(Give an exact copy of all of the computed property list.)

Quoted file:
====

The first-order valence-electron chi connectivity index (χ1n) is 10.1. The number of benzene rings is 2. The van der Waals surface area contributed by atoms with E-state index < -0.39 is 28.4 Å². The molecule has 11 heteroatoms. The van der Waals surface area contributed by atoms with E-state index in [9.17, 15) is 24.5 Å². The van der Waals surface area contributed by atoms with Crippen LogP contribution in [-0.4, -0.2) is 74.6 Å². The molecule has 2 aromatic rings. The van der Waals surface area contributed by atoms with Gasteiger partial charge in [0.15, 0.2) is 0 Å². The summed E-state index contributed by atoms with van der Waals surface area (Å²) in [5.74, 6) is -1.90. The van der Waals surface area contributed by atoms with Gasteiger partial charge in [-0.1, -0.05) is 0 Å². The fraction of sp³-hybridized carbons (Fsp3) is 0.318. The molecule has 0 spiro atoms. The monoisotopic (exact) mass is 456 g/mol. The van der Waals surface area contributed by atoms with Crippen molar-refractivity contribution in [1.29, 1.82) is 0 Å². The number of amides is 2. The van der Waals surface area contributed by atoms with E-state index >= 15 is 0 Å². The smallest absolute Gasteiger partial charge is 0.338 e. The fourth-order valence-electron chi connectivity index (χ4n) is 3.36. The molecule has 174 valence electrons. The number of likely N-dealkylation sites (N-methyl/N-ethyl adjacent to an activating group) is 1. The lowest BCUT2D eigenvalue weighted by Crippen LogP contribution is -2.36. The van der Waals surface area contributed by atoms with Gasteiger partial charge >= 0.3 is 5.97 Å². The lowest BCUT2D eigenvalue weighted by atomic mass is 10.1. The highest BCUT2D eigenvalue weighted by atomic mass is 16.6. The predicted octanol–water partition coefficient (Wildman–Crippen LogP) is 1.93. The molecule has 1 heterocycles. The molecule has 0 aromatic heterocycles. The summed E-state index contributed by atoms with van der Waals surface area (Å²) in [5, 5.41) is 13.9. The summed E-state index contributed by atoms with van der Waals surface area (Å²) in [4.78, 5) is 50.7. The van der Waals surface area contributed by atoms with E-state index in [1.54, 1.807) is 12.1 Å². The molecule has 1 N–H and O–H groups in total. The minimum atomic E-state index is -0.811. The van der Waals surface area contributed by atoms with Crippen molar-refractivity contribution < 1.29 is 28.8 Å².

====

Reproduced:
The first-order valence-electron chi connectivity index (χ1n) is 10.1. The number of benzene rings is 2. The van der Waals surface area contributed by atoms with E-state index < -0.39 is 28.4 Å². The molecule has 11 heteroatoms. The van der Waals surface area contributed by atoms with E-state index in [9.17, 15) is 24.5 Å². The van der Waals surface area contributed by atoms with Crippen LogP contribution in [-0.4, -0.2) is 74.6 Å². The molecule has 2 aromatic rings. The van der Waals surface area contributed by atoms with Gasteiger partial charge in [0.15, 0.2) is 0 Å². The summed E-state index contributed by atoms with van der Waals surface area (Å²) in [5.74, 6) is -1.90. The van der Waals surface area contributed by atoms with Gasteiger partial charge in [-0.1, -0.05) is 0 Å². The fraction of sp³-hybridized carbons (Fsp3) is 0.318. The molecule has 0 spiro atoms. The monoisotopic (exact) mass is 456 g/mol. The van der Waals surface area contributed by atoms with Crippen molar-refractivity contribution in [1.29, 1.82) is 0 Å². The number of amides is 2. The van der Waals surface area contributed by atoms with E-state index >= 15 is 0 Å². The smallest absolute Gasteiger partial charge is 0.338 e. The fourth-order valence-electron chi connectivity index (χ4n) is 3.36. The molecule has 174 valence electrons. The number of likely N-dealkylation sites (N-methyl/N-ethyl adjacent to an activating group) is 1. The lowest BCUT2D eigenvalue weighted by Crippen LogP contribution is -2.36. The van der Waals surface area contributed by atoms with Gasteiger partial charge >= 0.3 is 5.97 Å². The lowest BCUT2D eigenvalue weighted by atomic mass is 10.1. The highest BCUT2D eigenvalue weighted by atomic mass is 16.6. The predicted octanol–water partition coefficient (Wildman–Crippen LogP) is 1.93. The molecule has 1 heterocycles. The molecule has 0 aromatic heterocycles. The summed E-state index contributed by atoms with van der Waals surface area (Å²) in [5, 5.41) is 13.9. The summed E-state index contributed by atoms with van der Waals surface area (Å²) in [4.78, 5) is 50.7. The van der Waals surface area contributed by atoms with E-state index in [1.54, 1.807) is 12.1 Å². The molecule has 1 N–H and O–H groups in total. The minimum atomic E-state index is -0.811. The van der Waals surface area contributed by atoms with Crippen molar-refractivity contribution < 1.29 is 28.8 Å².